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The first chopper in Asian late Pliocene silts, Masol, Northwestern India : bio-lithostratigraphy, magnetostratigraphy and dating evidences. I

Abstract : The field works conducted since 2009 in the sub-Himalayan palaeontological Quranwala zone at Masol, Siwaliks, Northwestern India, has enabled us to collect fossil bones with cut marks and stone tools in quartzite (Human origins in the Indian sub-continent, dir. A. Dambricourt Malassé, Palevol, 2016, 15, 3-4: 279-452). The layers composed of sands and silts are visible on and around the dome of an anticline tilted by the tectonics and gullied by the monsoon rainfall. The fossil assemblage known since the 1960s is characteristic of the late Upper Pliocene in Northwestern India (e.g. Hipparion-Equus, Stegodon-Elephas, Merycopotamus) and the paleontological deposits are clearly below the Gauss-Matuyama Reversal (> 2.588 Ma, in Ranga Rao 1993). Our field works have recorded 12 localities in the deepest fossiliferous layers where cut marks are in association with other bones and artifacts: choppers, flakes, anvils, hammerstones and rare cores. These artifacts have been collected only on the fossiliferous layers (40 meters thick), while erosion affects all the cliffs (170 meters thick). We have checked the normal polarity. The first tool in situ has been excavated in 2017 at Masol 1 on the summit of the anticline, this locality, 450 m long x 50 m width, had provided 387 fossils and 23 artifacts. The new artifact was 50 meters far from cut-marks and in the same silty horizon. These silts referenced c3 in our lithostratigraphic log are 3 meters thick. An excavation was carried out mainly to study the mineralogy and verify the homogeneity of the silts. The mineralogical analyses confirm the lack of disturbance or secondary deposits while the paleomagnetism of the silts c3 measured in the vicinity of the excavation, put in light an excursion dated between 2.62 Ma and 2.95 Ma (Chapon Sao et al. submitted). The dating of Masol 1 is in progress by Electron Spin Resonance. The tool is a split quartzite pebble, obtained by the bipolar-on-anvil technique, then shaped by removals from its edge. The result is a unifacial chopper (91 x 75 x 30 mm). The industry of the fossiliferous localities is very homogeneous and does not match neither with the Middle Pleistocene Soanian known in the Siwaliks nor with the Oldowan known in Africa at the very beginning of the Pleistocene. On the other hand, a comparison with the lithic assemblages described at this same period in China, allows us to conclude to a great similarity between the Masol and the Longgupo industries.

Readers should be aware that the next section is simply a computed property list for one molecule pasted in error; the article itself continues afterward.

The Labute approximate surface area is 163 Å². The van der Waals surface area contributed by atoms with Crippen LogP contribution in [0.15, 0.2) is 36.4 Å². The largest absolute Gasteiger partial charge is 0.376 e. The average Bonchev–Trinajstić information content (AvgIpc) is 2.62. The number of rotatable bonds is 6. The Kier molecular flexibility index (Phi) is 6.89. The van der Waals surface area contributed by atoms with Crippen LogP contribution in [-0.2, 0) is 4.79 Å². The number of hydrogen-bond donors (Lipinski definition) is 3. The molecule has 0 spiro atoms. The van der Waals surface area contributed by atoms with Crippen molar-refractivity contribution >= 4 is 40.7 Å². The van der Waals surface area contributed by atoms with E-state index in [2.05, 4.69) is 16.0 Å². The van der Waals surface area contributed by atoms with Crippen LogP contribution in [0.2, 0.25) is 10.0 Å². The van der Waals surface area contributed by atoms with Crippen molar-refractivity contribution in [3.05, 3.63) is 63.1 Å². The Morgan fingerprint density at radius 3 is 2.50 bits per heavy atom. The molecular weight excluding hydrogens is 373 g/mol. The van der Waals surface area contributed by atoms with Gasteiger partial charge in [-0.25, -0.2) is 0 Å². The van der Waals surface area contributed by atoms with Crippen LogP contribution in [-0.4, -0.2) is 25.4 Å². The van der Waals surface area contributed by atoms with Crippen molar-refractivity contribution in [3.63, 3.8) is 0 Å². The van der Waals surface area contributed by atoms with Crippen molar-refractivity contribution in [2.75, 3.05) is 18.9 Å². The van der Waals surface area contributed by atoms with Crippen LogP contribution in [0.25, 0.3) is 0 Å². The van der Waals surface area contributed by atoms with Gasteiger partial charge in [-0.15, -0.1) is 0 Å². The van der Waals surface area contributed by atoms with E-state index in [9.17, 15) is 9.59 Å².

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Submitted on : Thursday, November 21, 2019 - 4:48:48 PM
Last modification on : Monday, July 5, 2021 - 9:48:13 AM

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Dominique Cauche, Mukesh Singh, Anne Dambricourt Malassé, A. Tudryn, Julien Gargani, et al.. The first chopper in Asian late Pliocene silts, Masol, Northwestern India : bio-lithostratigraphy, magnetostratigraphy and dating evidences. I. The Journal of the International Union of Prehistoric and Protohistoric Sciences., International Union of Prehistoric and Protohistoric Sciences., 2019, Lower and Middle Paleolithic. ⟨hal-02374833⟩

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